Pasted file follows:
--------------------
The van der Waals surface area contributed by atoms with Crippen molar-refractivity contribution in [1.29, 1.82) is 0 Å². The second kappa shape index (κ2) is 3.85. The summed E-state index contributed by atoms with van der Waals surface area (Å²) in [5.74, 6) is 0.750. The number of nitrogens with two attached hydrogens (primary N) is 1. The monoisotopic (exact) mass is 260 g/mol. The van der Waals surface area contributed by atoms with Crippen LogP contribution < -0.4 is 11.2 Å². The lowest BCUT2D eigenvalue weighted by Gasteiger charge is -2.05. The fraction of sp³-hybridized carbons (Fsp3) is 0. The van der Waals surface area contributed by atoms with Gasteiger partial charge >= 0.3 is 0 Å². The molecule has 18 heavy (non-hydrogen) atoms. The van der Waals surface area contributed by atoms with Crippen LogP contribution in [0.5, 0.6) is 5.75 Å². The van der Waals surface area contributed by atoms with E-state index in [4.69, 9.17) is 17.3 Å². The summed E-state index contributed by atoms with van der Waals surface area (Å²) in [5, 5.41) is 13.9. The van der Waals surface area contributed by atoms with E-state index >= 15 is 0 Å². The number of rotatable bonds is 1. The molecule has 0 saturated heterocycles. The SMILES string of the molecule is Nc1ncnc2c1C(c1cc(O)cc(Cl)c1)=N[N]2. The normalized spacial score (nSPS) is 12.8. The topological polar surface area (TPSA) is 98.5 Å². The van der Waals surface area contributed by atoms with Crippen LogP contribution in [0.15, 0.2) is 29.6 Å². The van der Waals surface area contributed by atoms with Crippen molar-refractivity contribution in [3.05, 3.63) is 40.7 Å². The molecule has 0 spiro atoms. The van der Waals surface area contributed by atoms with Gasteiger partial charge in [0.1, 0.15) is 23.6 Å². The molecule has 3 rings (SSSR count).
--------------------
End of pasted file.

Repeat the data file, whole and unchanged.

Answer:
The van der Waals surface area contributed by atoms with Crippen molar-refractivity contribution in [1.29, 1.82) is 0 Å². The second kappa shape index (κ2) is 3.85. The summed E-state index contributed by atoms with van der Waals surface area (Å²) in [5.74, 6) is 0.750. The number of nitrogens with two attached hydrogens (primary N) is 1. The monoisotopic (exact) mass is 260 g/mol. The van der Waals surface area contributed by atoms with Crippen LogP contribution < -0.4 is 11.2 Å². The lowest BCUT2D eigenvalue weighted by Gasteiger charge is -2.05. The fraction of sp³-hybridized carbons (Fsp3) is 0. The van der Waals surface area contributed by atoms with Gasteiger partial charge >= 0.3 is 0 Å². The molecule has 18 heavy (non-hydrogen) atoms. The van der Waals surface area contributed by atoms with Crippen LogP contribution in [0.5, 0.6) is 5.75 Å². The van der Waals surface area contributed by atoms with E-state index in [4.69, 9.17) is 17.3 Å². The summed E-state index contributed by atoms with van der Waals surface area (Å²) in [5, 5.41) is 13.9. The van der Waals surface area contributed by atoms with E-state index >= 15 is 0 Å². The number of rotatable bonds is 1. The molecule has 0 saturated heterocycles. The SMILES string of the molecule is Nc1ncnc2c1C(c1cc(O)cc(Cl)c1)=N[N]2. The normalized spacial score (nSPS) is 12.8. The topological polar surface area (TPSA) is 98.5 Å². The van der Waals surface area contributed by atoms with Crippen LogP contribution in [0.15, 0.2) is 29.6 Å². The van der Waals surface area contributed by atoms with Crippen molar-refractivity contribution in [3.05, 3.63) is 40.7 Å². The molecule has 0 spiro atoms. The van der Waals surface area contributed by atoms with Gasteiger partial charge in [0.1, 0.15) is 23.6 Å². The molecule has 3 rings (SSSR count).